Via IM injection, ketamine enters the muscle and then must find its way to blood vessels to become absorbed by the body. This means it has a slightly lower bioavailability and lesser controllability.

Zachery Taylor, a Certified Registered Nurse anesthetist from Utah Ketamine Clinic, explains why the variability of IM ketamine administration worries some professionals in regard to safety. “What happens if you get a shot of IM ketamine and it isn’t enough to get you to a therapeutic range? You get a second shot— what if that’s too much? Now you are nauseated and possibly having a nightmare dissociation…With an IV you can titrate a patient’s dose as well as stop it if needed… IV ketamine is the gold standard for treatment.”

Nonetheless, Dr. Hiemstra, who has been administering ketamine for depression for three years, stands by the drug and his method of delivery. His claims of success with IM sound remarkable and his mission bold.

The emergence of ketamine speaks to a broader revolution taking place in mental health treatment and understanding. Doctors, therapists and people suffering from mental health conditions alike are beginning to turn away from daily drugs for symptom suppression and instead toward alternative treatments that help deal with root causes. Ketamine’s potential for altering states of consciousness has interested psychologists into looking for ways to integrate it into their psychotherapy.

For example, Innate Path is a growing research and training organization that provides psychedelic psychotherapy and therapist training in Lakewood Colorado. They use both cannabis and ketamine, collecting data that shows a significant difference between ketamine treatment with psychotherapy and treatment without it.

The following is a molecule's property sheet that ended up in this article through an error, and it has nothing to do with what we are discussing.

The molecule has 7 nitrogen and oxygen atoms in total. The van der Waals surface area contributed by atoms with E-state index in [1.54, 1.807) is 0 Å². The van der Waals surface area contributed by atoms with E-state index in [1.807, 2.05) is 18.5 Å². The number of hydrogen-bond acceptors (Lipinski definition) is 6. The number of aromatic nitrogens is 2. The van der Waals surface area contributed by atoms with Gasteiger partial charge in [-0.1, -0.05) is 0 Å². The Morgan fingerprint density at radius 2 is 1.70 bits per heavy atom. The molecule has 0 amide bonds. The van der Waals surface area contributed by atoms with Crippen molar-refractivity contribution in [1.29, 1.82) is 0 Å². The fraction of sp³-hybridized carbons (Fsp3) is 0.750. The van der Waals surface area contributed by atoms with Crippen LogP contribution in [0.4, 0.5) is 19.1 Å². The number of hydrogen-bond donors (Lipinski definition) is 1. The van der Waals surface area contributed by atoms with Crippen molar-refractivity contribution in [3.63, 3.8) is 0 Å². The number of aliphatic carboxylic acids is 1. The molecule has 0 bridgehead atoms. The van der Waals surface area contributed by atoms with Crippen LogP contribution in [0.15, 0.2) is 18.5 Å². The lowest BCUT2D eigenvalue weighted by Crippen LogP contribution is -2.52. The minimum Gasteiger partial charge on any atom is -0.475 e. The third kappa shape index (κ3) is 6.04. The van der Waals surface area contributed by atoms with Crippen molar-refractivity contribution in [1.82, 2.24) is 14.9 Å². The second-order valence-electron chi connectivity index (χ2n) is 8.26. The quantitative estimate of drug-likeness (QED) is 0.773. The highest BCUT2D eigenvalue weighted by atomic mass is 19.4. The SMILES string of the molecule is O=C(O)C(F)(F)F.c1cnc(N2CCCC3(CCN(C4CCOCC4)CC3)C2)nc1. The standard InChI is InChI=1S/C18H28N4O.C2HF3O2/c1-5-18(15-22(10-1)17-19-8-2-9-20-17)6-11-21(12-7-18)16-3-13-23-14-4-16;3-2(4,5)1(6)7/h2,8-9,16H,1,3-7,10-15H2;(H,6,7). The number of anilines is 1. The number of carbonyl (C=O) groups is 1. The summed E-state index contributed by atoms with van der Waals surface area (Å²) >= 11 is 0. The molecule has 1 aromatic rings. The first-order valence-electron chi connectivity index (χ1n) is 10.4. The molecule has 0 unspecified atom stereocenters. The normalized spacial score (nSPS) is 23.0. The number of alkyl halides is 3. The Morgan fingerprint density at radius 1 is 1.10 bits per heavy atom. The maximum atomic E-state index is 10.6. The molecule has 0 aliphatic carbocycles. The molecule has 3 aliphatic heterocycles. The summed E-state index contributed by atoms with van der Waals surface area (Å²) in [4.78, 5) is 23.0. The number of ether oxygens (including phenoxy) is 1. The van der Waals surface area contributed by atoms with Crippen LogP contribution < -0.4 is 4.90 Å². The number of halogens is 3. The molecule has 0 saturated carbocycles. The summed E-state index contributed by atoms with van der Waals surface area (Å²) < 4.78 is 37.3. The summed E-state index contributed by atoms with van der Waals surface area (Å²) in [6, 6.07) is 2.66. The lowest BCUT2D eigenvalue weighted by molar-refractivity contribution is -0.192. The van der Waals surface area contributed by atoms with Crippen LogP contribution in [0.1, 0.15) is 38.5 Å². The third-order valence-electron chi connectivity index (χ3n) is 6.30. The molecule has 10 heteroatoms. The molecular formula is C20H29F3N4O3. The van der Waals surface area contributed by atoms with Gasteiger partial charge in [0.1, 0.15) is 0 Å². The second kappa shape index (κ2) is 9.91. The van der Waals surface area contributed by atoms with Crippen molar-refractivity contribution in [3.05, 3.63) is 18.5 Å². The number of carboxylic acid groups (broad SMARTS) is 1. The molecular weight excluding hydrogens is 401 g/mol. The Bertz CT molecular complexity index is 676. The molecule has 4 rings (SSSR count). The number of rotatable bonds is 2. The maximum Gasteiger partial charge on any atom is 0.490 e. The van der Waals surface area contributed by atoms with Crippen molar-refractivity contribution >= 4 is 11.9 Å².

Recent research from Stanford School of Medicine shows a significant portion of the biological anti-depressant effect has to do with ketamine acting upon an individual’s opioid receptors, essentially by numbing pain. Those at Innate Path have a problem with using ketamine in this way, simply to increase dissociation in people.

By contrast, they say, ketamine-assisted psychotherapy has a completely different focus from just the anti-depressant, pain management effect. “In this type of therapy we make use of ketamine’s psychedelic response where memories, feelings, sensations, beliefs and life experiences that were hidden in the subconscious all come to the surface. Even painful or overwhelming experiences that the mind has hidden in dissociation, which nevertheless generate symptoms of depression, anxiety and trauma, will make themselves known. Because there is much less fear during the ketamine session, your system will let you see and engage these memories directly,” according to their online literature. They claim to have successfully treated anxiety, trauma and even severe cases of dissociative identity disorder with such an approach.

Is it just a question of ideal dose and delivery system? Can a psychotherapeutic approach enable ketamine to access the underlying causes of depression, for a more sustainable outcome?  These and many other questions remain.

While some researchers believe ketamine’s purely biochemical response should not be the focus of treatment, others are forging ahead, making use of the ketamine studies to investigate other drugs with seemingly similar mechanisms.

Its medical success in research trials has also helped legitimize the work of therapists eager to explore the benefits of integrating safe, psychoactive drugs into their psychotherapy practices.

Among clinicians and patients alike, there is a lot of understandable frustration about the way we approach mental health in our current healthcare system. The story of ketamine’s newfound prominence may go to show that despite these frustrations, people haven’t given up their personal searches for health and recovery.


Emily is a recent college graduate from California.

Since August she has found home in Salt Lake City at CATALYST and as a junior high after-school teacher.


This article was originally published on October 30, 2019.